The UK has now taken corrective steps for a controversial issue with its streaming tool used in immigration. It’s used to screen applications received for UK visas & immigration. This software with its much-rebuked algorithm has been in use since 2015. It was scrapped on August 7, 2020, following a legal challenge from the JCWI (Joint Council for the Welfare of Immigrants). Matters were escalated to a legal move after widespread criticism that the algorithm of the software was intrinsically racist.
The issue with the algorithm was noticed when it issued a ‘red flag’ for applications for UK visas submitted by nationals from certain countries. Most of these countries were African.
The Home Office has made it clear that it will no more use the tool in its present form. It also said that the interim replacement of the software won’t take nationality into account.
Chai Patel, JCWI’s legal policy director, stated regarding the decision to scrap the software. He said that the Home office made an independent review of the Windrush scandal. Then they found that the racist assumptions and the system that runs on it were unknown to them.
He observed that the tool had gone through decades of institutionally racist practices. Targeting certain nationalities for immigration raids is an instance of this. In fact, these racist practices were realized through the software. Now, there’s a need to rebuild the immigration system from the ground up. The tool has to be fair to all applicants and should be incorporated with the monitoring of such bias that has to be rooted out.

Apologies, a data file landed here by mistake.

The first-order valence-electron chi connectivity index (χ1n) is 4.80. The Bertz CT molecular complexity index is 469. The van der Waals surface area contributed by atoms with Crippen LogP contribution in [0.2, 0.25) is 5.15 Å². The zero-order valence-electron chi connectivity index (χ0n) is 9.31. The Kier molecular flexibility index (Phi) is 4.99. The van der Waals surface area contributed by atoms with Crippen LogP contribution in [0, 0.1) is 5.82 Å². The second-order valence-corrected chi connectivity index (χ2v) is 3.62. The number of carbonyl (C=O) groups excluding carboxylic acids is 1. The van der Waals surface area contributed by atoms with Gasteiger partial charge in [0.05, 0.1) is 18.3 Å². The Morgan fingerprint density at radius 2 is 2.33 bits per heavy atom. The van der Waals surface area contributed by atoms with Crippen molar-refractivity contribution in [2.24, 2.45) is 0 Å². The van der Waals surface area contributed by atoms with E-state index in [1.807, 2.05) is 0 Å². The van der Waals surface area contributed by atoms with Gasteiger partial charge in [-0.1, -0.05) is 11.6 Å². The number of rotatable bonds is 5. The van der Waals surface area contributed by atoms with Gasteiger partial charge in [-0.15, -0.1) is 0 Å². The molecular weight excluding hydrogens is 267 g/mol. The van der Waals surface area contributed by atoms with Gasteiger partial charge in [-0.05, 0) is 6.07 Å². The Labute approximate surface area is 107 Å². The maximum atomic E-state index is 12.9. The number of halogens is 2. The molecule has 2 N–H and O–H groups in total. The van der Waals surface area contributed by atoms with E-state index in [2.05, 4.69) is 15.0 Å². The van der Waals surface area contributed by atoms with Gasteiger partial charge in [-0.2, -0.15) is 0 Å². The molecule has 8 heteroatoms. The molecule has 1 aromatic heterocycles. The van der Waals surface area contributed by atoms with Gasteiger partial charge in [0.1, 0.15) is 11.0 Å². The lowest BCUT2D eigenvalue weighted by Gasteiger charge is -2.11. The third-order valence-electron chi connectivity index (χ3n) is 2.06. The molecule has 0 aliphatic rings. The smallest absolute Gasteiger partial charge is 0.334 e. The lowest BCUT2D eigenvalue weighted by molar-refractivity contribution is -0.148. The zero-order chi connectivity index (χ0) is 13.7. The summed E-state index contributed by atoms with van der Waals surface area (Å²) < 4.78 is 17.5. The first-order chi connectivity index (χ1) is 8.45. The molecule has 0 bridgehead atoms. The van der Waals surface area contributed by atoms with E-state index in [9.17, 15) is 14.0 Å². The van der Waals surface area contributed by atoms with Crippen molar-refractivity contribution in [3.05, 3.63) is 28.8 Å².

JCWI and Foxglove challenged the tool in court. Foxglove is a technology justice campaign group. They argued that the algorithm categorised immigrants using 3 channels. One of them called “fast lane” sped up the application process for white people who came from countries the tool had favored.
The major contributor to the bias was from the tool calculating the risk factor of the applicants. The calculation was based on the rate of visa denial of their home countries. This unfairly led to deserving applicants losing their opportunity as their applications got rejected.
The streaming tool has been discontinued and a substitute review of its operation is now pending. The tool will now be redesigned to make UK immigration process it handles fair, taking into account the points raised in the claims against it.
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